Proposed PII changes setback
Numerous stakeholders publicly lauded the LSB’s decision to delay a decision on the SRA’s proposed changes to the minimum terms and conditions for…
Numerous stakeholders publicly lauded the LSB’s decision to delay a decision on the SRA’s proposed changes to the minimum terms and conditions for solicitors PII. As specialist advisors to law firms on risk and compliance issues, we agree and are somewhat relieved that any changes will not now take effect until next year.
Having read both the SRA Consultation and summary of responses, we remain unclear as to why the regulator appeared so determined to push through these changes this year, particularly the reduction in the minimum level of cover. That is not to say that the SRA was wrong to hold the consultation – there are clearly many issues which need careful thought and debate - but given that many firms would have been left in a state of flux with renewal period already upon us, the LSB’s stance has now allowed firms the breathing space they need to properly consider their risk profile and decide on an appropriate level of cover.
Even without the changes, obtaining affordable PII remains a problem for many firms. The extensive work that the Weightmans Compli team does to assist law firms across all sectors of the industry and of all sizes is testament to the very real risks posed.
New trends in claims against solicitors are also emerging: we have seen claims management companies seeking out potential claimants who may have settled their personal injury claim too early or at too low a level. Similarly, commercial litigators who have not fully explored all available means of funding a client’s case are falling victim to negligence claims. It goes without saying that the costs involved in investigating such claims and paying out on a ‘loss of chance’ basis can be significant.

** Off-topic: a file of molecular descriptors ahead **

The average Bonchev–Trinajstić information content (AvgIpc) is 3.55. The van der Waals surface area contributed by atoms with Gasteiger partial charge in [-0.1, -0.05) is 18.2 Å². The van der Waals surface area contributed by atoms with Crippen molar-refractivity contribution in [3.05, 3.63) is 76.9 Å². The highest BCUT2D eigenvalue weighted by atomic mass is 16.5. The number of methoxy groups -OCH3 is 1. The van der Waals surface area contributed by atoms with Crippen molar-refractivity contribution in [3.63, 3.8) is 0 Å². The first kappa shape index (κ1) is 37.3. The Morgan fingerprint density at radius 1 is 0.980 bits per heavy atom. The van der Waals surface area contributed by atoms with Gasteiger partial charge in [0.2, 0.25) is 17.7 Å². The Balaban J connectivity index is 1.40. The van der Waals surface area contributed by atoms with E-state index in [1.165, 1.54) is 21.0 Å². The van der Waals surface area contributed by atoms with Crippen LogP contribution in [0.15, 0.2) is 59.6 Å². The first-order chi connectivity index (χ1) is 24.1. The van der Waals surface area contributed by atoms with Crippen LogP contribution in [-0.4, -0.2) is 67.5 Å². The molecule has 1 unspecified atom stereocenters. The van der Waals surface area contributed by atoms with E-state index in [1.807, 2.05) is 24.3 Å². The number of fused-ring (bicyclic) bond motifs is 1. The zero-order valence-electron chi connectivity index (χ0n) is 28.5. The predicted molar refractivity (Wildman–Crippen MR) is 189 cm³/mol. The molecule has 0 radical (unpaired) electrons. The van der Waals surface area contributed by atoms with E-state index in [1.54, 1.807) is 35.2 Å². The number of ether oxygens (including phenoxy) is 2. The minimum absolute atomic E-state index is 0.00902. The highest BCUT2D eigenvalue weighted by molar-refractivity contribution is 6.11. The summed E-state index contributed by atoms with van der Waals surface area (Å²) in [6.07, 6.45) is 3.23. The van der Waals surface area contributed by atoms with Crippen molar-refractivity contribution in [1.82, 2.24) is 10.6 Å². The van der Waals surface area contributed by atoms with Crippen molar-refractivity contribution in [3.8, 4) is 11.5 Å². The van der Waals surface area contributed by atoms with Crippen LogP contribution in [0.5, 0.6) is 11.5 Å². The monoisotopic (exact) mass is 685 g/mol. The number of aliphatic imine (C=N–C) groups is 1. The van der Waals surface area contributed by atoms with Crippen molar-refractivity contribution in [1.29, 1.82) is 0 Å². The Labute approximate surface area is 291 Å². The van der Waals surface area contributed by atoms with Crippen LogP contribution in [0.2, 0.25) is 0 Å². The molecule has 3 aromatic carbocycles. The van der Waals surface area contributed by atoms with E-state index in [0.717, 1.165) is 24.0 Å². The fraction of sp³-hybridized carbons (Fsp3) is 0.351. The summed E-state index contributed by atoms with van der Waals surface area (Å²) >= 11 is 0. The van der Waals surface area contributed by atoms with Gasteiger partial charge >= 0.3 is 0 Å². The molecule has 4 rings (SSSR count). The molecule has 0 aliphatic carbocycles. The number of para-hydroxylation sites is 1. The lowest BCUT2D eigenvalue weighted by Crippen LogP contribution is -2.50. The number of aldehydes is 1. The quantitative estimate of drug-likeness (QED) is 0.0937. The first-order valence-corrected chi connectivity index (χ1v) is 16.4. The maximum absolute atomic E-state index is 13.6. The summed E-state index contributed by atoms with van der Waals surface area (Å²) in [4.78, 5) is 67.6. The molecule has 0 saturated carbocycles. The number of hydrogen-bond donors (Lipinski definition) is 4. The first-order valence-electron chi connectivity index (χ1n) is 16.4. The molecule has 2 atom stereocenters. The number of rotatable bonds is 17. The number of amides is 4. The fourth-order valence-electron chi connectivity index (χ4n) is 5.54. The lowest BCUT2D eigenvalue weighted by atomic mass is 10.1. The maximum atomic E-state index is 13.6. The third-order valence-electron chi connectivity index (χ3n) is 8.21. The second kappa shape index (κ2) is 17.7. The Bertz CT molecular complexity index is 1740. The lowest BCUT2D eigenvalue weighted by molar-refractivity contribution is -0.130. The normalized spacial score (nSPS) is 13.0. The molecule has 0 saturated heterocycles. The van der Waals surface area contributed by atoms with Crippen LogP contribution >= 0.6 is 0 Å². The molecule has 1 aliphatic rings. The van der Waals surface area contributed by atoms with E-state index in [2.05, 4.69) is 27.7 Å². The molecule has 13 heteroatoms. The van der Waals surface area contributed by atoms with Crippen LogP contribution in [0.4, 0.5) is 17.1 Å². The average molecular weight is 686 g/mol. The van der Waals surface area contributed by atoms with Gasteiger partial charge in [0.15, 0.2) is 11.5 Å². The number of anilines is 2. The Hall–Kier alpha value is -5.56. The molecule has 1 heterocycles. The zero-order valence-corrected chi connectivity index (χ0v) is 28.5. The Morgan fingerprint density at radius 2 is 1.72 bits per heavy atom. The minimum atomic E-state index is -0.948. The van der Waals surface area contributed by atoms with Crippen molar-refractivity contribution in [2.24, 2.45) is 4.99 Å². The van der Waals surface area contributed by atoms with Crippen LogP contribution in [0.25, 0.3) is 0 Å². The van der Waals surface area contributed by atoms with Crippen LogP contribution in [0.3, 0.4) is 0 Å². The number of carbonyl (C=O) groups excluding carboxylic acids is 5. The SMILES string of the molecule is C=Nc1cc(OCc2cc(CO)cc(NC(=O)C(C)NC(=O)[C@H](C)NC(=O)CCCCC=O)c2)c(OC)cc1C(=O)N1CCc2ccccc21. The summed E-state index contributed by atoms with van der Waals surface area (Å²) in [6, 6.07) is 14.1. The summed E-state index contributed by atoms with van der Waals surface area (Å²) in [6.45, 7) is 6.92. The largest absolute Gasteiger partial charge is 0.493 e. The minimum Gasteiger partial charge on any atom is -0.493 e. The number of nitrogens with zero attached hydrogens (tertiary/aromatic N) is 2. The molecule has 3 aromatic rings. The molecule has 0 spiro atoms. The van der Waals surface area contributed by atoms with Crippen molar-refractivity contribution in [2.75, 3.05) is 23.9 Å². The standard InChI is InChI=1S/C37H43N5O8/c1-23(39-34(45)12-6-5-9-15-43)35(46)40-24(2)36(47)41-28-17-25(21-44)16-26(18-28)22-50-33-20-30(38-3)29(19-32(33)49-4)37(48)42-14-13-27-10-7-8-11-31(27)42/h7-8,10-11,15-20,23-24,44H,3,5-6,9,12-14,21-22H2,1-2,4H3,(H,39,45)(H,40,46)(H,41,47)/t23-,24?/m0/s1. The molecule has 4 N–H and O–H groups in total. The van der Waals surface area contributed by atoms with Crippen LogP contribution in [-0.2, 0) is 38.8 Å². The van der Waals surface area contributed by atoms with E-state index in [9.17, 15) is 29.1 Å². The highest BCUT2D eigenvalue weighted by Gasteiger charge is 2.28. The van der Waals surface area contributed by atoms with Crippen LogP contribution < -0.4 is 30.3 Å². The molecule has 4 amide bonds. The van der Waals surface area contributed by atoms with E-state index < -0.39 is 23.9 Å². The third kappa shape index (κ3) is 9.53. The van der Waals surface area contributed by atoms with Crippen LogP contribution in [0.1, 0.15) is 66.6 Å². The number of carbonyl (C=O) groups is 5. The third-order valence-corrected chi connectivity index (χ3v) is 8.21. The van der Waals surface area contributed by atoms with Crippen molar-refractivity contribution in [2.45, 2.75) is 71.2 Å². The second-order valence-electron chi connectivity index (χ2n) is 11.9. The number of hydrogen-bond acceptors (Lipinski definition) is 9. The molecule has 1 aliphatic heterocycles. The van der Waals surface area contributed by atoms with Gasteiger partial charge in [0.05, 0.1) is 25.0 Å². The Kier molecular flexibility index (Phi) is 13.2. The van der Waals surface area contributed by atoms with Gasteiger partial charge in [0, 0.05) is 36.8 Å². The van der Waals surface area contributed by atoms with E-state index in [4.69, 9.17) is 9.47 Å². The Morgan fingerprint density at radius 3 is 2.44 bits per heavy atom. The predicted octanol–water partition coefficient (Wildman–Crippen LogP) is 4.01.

Identifying and managing risk can seem like an expensive, burdensome task when coupled with continued fee-earning targets and other management responsibilities. But failing to do so could be catastrophic. Any firm that was considering lowering its PII cover to £500,000 in time for October has been given a second chance to take stock and look again at the inherent risks of doing so. Such an assessment is crucial when you consider that PII premiums are unlikely to drop by more than 5 - 15% (source: SRA/QBE) should the level of cover be reduced to the minimum. In addition, there may be other requirements you need to factor in to the equation, notably the EU requirement for any firm carrying insurance mediation (e.g. arranging defective title or after-the-event insurance on behalf of clients) to maintain cover of approximately £1m.
The additional time now gives the SRA and all stakeholders an opportunity to further engage in dialogue about the impact of the changes on the regulatory objectives, the insureds and the clients to ensure that decisions are reached on a fully informed basis. After all, it’s good to talk!